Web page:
By now, if you’ve been watching the news you’ve seen the interview given by Pamela Sweat, mother of New York prison escapee David Sweat who was captured Sunday afternoon in the town of Constable, NY. It aired on CNN (TWC News is a CNN Newsource affiliate), but it was an exclusive from Time Warner Cable News, the fruits of the news team’s three weeks of labor across six bureaus throughout New York state.
The interview was picked up almost immediately by CNN. In fact, CNN called them while the interview was still happening live on TWC News, according to Senior Director of News Operations Anthony Proia. TWC News put the interview up on the network’s feed—but not without the TWC News logo and the “exclusive” banner burned into it.
Just how did the team land an interview like that? The news team had actually been in contact with Pamela previously. “She hit it off with our reporter [Alexa Green]… and she contacted her immediately when there was word… within an hour we had her live, from her house.” The interview lasts more than six minutes, which is a rarity when dealing with such an emotional and sensitive situation. “It was 6-7 minutes and it felt like half an hour,” Proia said.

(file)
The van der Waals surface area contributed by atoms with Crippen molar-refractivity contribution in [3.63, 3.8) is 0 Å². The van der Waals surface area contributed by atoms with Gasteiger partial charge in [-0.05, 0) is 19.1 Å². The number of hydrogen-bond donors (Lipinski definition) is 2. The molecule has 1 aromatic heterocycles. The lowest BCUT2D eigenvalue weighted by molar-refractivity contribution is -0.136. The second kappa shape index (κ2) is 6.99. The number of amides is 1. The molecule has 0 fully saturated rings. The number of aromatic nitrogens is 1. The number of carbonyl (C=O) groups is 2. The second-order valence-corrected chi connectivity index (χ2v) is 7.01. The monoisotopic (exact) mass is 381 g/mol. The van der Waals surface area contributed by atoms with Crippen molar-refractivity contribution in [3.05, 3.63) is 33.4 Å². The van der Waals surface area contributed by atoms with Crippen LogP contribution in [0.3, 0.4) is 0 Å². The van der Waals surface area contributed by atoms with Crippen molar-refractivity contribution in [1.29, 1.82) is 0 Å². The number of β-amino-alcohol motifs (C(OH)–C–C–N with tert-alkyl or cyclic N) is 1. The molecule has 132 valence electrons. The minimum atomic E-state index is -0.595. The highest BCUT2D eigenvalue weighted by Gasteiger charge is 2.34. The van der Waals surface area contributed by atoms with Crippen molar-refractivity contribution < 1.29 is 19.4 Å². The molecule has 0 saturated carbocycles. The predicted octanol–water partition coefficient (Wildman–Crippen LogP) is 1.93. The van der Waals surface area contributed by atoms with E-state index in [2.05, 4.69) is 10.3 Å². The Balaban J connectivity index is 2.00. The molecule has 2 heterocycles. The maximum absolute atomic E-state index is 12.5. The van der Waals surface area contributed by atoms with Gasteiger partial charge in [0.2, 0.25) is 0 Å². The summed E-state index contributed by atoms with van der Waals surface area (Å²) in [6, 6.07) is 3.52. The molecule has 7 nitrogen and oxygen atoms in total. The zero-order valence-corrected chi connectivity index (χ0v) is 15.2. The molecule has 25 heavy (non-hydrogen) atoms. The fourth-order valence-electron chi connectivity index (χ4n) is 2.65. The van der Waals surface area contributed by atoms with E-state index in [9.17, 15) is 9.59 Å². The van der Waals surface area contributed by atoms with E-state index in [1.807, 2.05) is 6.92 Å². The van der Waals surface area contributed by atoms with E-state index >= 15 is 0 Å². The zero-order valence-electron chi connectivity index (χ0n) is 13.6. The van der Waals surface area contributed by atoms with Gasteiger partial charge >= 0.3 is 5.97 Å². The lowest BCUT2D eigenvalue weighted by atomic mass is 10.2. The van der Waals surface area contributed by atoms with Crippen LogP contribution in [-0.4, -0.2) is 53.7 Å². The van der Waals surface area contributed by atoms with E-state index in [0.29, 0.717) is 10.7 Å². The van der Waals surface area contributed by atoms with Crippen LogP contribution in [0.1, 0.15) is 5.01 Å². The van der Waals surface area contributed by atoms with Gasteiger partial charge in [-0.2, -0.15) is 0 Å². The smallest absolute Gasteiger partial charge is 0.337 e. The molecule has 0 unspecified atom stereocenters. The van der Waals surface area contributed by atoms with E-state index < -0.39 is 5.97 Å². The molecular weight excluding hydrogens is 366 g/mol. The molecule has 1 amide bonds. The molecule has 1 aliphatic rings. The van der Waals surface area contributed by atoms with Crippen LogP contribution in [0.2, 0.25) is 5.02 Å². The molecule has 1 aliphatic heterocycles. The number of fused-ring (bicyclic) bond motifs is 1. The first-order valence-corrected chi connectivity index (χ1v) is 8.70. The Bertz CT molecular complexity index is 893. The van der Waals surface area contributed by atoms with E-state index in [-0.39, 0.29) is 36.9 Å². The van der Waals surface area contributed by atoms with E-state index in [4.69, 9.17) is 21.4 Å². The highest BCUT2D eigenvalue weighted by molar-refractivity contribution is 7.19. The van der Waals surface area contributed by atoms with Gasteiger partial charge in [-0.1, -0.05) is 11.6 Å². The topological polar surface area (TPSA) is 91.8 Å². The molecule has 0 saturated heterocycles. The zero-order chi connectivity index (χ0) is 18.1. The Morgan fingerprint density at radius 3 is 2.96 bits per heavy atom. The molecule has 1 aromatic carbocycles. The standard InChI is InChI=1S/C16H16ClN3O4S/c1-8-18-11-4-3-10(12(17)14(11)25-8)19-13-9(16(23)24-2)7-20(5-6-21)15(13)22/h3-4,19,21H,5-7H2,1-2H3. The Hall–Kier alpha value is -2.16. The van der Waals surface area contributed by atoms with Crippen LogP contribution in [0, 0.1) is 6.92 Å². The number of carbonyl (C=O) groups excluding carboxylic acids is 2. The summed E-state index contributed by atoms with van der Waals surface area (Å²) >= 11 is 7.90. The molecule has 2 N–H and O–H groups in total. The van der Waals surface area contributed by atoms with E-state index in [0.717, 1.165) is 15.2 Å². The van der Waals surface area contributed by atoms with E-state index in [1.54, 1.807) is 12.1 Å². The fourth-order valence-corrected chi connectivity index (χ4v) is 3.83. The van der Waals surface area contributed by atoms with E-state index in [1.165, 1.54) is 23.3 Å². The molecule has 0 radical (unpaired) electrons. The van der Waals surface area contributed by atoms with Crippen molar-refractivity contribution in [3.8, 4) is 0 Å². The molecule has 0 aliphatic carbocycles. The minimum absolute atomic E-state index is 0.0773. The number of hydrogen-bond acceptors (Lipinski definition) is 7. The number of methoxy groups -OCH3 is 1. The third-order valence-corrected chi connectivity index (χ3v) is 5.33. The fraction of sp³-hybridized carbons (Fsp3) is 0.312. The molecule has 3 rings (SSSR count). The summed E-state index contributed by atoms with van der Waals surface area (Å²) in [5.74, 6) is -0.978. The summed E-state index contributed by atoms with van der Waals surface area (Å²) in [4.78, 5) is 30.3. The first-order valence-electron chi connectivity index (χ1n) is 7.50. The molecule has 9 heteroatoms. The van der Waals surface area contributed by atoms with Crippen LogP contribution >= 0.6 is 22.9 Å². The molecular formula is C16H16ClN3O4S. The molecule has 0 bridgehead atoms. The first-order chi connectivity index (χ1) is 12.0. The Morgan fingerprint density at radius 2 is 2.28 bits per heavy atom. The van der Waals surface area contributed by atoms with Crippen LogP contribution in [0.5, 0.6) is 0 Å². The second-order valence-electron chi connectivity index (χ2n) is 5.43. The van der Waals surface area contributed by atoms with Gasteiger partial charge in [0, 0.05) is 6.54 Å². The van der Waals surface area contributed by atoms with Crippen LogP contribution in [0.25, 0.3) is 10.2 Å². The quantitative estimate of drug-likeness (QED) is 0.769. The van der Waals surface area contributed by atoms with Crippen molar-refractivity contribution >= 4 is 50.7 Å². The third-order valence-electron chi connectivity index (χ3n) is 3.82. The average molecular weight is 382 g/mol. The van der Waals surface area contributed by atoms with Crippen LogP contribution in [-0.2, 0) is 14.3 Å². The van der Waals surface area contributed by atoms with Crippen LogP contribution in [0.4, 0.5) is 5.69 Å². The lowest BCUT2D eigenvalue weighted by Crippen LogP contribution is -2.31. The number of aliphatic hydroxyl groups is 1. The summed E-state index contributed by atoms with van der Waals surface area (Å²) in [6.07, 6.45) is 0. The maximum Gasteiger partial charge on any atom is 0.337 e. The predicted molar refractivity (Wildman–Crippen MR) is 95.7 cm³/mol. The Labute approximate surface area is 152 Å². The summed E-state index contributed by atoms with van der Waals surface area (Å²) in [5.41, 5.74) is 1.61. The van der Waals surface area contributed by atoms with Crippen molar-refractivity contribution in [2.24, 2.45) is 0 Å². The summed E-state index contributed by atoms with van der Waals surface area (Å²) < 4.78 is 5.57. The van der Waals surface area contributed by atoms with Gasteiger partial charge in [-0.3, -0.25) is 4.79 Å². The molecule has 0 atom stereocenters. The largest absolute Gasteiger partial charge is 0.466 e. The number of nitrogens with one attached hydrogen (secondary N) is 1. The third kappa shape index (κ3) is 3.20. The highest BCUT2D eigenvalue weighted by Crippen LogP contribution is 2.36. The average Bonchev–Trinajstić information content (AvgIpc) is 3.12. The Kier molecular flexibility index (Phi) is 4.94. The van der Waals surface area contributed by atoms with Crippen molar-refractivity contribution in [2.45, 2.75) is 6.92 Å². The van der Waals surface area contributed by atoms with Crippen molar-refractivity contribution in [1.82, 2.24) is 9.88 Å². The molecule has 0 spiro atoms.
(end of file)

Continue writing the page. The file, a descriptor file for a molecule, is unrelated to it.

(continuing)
But there was a lot of work leading up to the interview. “A lot has been said about the interview … but it was really a three-week challenge for us.” It’s a very remote area, so there were logistical issues—like no cell service in many parts of the six bureaus. The solution was to combine crews from Albany and Syracuse news nets, and meet in the middle, Proia explained. It took a lot of coordination; people were constantly on conference calls to make it happen. “We had support from all over the news group,” he said, with resources in Western NY and some background on prison escapees. “Mostly Syracuse and Albany were working on this… but we did a full upstate simulcast.”
This kind of unique news story doesn’t happen often for the TWC News teams. “Usually once or twice a year where we can really surround a story,” Proia said. “But we all report from the same place, and we collaborate every day.” In this case, the timing was particularly tricky. The first prisoner was caught and killed late Friday afternoon, and Fridays are “always a challenge staff-wise,” he said. “We’d been covering it for three weeks, and it’s been tough keeping a presence there… we’ve been doing things with shifts and we were in a pause with staffing.” That meant that some people called on for assistance took 3-3. 5 hours to get there. But in the end, “we really were committed to it,” Proia said, “and it seemed like it what was the viewers wanted.”